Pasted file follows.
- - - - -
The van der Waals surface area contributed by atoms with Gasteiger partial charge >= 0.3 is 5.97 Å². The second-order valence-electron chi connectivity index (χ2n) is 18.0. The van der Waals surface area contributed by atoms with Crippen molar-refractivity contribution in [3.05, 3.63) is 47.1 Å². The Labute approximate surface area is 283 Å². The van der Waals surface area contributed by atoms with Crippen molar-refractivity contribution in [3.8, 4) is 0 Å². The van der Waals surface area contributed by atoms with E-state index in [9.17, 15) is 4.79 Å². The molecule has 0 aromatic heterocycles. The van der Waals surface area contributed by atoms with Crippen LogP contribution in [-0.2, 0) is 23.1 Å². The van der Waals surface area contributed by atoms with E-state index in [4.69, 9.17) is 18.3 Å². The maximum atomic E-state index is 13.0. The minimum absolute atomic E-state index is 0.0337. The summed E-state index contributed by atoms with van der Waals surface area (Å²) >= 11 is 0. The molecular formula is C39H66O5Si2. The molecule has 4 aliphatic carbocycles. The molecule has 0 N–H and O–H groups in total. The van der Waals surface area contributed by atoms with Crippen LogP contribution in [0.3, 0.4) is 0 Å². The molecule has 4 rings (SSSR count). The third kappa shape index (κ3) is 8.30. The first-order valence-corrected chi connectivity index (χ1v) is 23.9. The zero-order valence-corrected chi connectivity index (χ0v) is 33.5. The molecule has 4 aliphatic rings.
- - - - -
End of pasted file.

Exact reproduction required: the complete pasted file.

The van der Waals surface area contributed by atoms with Gasteiger partial charge >= 0.3 is 5.97 Å². The second-order valence-electron chi connectivity index (χ2n) is 18.0. The van der Waals surface area contributed by atoms with Crippen molar-refractivity contribution in [3.05, 3.63) is 47.1 Å². The Labute approximate surface area is 283 Å². The van der Waals surface area contributed by atoms with Crippen molar-refractivity contribution in [3.8, 4) is 0 Å². The van der Waals surface area contributed by atoms with E-state index in [9.17, 15) is 4.79 Å². The molecule has 0 aromatic heterocycles. The van der Waals surface area contributed by atoms with Crippen LogP contribution in [-0.2, 0) is 23.1 Å². The van der Waals surface area contributed by atoms with E-state index in [4.69, 9.17) is 18.3 Å². The maximum atomic E-state index is 13.0. The minimum absolute atomic E-state index is 0.0337. The summed E-state index contributed by atoms with van der Waals surface area (Å²) >= 11 is 0. The molecular formula is C39H66O5Si2. The molecule has 4 aliphatic carbocycles. The molecule has 0 N–H and O–H groups in total. The van der Waals surface area contributed by atoms with Crippen LogP contribution in [0.3, 0.4) is 0 Å². The molecule has 4 rings (SSSR count). The third kappa shape index (κ3) is 8.30. The first-order valence-corrected chi connectivity index (χ1v) is 23.9. The zero-order valence-corrected chi connectivity index (χ0v) is 33.5. The molecule has 4 aliphatic rings.